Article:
In honor of the July 4th weekend, we’re running four days of content about the American Revolution in Florida.
PODCASTS ON THE WAR IN WAST FLORIDA:
For years it was ignored by history books, but recently scholars of the revolution have begun to emphasize the importance of fighting along the Gulf Coast of North America in discussions about the later years of the Revolutionary War. The campaign conducted by Spain and the Continental Army against British West Florida. Note that our entire narrative takes place on what are now parts of other states but were governed by the British as part of their colony of West Florida. Additionally, the campaign’s goal was to take Pensacola, but needed to liberate British held locales between the Mississippi River and thew West Florida capital city.
In March 1781, The Spanish launched a siege against Pensacola. Gálvez had close to 20,000 troops at his disposal including about 2,500 French troops. The British defended the city with only about 2,000 troops and Native Americans.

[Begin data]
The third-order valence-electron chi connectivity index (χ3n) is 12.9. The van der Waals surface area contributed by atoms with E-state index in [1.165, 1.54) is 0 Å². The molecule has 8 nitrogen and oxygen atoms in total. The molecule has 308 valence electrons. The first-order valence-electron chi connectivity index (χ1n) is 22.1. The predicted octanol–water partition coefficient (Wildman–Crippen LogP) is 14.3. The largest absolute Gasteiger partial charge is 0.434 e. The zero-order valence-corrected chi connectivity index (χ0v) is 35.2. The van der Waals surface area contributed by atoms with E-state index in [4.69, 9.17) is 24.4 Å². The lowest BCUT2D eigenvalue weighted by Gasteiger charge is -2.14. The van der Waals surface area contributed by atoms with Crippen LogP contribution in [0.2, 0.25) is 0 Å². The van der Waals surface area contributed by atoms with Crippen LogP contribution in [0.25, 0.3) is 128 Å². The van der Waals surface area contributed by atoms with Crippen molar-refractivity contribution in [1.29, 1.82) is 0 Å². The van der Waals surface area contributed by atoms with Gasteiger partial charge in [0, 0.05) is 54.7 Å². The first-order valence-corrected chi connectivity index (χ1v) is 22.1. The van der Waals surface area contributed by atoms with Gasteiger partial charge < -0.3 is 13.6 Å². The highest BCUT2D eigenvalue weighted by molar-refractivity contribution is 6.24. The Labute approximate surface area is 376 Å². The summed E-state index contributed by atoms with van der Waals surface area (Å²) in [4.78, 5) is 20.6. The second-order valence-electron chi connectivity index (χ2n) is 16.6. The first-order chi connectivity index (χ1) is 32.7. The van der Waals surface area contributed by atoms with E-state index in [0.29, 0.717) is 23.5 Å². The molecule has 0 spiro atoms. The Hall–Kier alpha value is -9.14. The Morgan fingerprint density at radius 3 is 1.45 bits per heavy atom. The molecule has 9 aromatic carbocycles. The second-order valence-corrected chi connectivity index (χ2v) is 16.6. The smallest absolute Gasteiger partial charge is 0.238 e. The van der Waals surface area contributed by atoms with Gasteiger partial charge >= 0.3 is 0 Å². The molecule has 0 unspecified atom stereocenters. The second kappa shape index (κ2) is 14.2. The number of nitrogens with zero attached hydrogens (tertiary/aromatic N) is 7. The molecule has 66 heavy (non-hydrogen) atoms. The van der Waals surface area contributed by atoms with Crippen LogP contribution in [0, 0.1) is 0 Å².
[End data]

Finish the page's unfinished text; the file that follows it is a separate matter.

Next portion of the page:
The Spanish began a siege to the fortified town on March 9. During the siege periodic attacks of Spanish forces by British regulars or Native American allies would take place, but all were beaten back.
The British and their native American allies were defeated after two months, surrendering the town on May 8.
The entirety of West Florida fell into Spanish hands by the end of May 1781. However, East Florida continued to be secure and a militarized protector of the British possessions in the Caribbean which were facing potential French attack during the final phase of the Revolutionary War.